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Re: My new obsession if I can get them to grow - Caladiums

Post by Troppoz » Tue May 31, 2011 7:38 am

Dave the two varieties you have I grow in my Darwin garden in a fair amount of sun, some clumps in full sun. Taking that into account I think it would be a safe bet that they would take UK sun. Maybe you could consider dividing the clumps and try them in different positions and see how they fare?

Sean
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Re: Caladiums - My new obsession if I can get them to grow.

Post by Dave Brown » Thu Jun 02, 2011 8:54 am

Been trawling the web again, and one supplier will ship internationally, but only in multiples of 1000 bulbs per type. A few more than I need :lol: They confirm a low nitrogen fert quoting 5-10-10. Seems Chempak No8 is a 12.5-25-25 which is the same ratio, so I will keep an eye open for that. Aslo say it is good for Cacti :wink:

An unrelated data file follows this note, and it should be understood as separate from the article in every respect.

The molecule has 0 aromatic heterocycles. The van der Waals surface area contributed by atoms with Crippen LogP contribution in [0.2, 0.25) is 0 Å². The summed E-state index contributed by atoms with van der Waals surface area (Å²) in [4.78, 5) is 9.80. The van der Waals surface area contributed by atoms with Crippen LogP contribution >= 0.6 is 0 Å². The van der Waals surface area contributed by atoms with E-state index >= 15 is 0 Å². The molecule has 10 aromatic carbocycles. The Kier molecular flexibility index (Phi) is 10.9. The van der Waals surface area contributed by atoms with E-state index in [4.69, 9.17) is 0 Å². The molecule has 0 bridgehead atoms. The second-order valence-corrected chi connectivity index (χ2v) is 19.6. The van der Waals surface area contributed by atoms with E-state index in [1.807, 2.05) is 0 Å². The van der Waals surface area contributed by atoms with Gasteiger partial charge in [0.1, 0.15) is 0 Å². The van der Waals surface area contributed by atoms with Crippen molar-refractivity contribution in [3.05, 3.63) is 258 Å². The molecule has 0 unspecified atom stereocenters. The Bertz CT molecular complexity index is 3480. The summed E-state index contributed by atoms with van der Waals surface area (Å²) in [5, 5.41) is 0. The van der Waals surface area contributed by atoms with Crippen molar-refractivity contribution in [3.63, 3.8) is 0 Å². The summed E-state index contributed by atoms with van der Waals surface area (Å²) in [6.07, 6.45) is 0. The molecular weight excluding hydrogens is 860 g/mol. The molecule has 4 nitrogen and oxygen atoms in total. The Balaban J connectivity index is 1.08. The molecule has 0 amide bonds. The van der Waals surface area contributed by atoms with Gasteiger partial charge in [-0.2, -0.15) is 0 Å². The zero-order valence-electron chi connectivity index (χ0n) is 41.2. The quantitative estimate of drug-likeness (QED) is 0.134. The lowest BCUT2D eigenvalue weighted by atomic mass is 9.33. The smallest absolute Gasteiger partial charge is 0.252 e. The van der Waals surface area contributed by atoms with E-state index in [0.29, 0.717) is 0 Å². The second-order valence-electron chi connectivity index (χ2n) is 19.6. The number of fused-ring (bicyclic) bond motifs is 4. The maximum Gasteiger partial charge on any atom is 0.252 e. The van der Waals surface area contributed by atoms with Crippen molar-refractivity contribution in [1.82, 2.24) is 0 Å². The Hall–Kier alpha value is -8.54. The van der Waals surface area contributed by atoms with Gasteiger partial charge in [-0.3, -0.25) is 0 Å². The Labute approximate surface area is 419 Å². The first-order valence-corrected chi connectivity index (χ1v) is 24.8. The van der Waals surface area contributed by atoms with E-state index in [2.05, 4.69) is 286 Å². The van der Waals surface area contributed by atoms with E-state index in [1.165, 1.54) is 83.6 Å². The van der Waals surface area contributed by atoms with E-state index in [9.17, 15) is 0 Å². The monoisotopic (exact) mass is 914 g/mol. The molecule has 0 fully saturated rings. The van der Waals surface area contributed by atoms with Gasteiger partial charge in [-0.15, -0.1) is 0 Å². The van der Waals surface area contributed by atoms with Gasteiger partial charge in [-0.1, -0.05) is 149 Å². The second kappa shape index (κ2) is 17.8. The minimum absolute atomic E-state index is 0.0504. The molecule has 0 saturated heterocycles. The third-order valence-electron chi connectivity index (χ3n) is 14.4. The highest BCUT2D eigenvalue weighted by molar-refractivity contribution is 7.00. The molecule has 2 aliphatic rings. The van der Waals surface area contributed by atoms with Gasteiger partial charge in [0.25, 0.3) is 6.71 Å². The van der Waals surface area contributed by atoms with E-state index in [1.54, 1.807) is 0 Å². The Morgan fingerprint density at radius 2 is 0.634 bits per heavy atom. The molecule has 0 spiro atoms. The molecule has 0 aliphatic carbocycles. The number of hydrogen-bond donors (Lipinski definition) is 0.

Th American websites say they need 70f (21C) to grow and to bring in when nights are below 60f (15C). No month here has a min of 15C, so it may be a case of bringing into the conservatory at night, as I used to with Musa Siam Ruby :wink: I think these will do well in cities though where temps are held up by the heat island effect.

Had to move out of the conservatory yesterday as was 35C with humidity below 20%. At least it was 44% minimum outside.

Kept in shade for the time being until I can experiment with more than one of each type, as I don't want to fry all the leaves in one go. Many plants can take sun when grown in sun, but transfering from shade to sun is a bit more difficult. I suppose getting bulbs in early spring would be the best way and starting off in sun. :wink:

I will investigate dividing over the coming weekend. If there are numerous small bulbs it won't be a problem, but if just one 'jumbo bulb' I will be a bit scared to cut it up :ahhh!:

Dave P seems to have grown these outside in Torquay.... how did you grow them Dave :?:
Best regards
Dave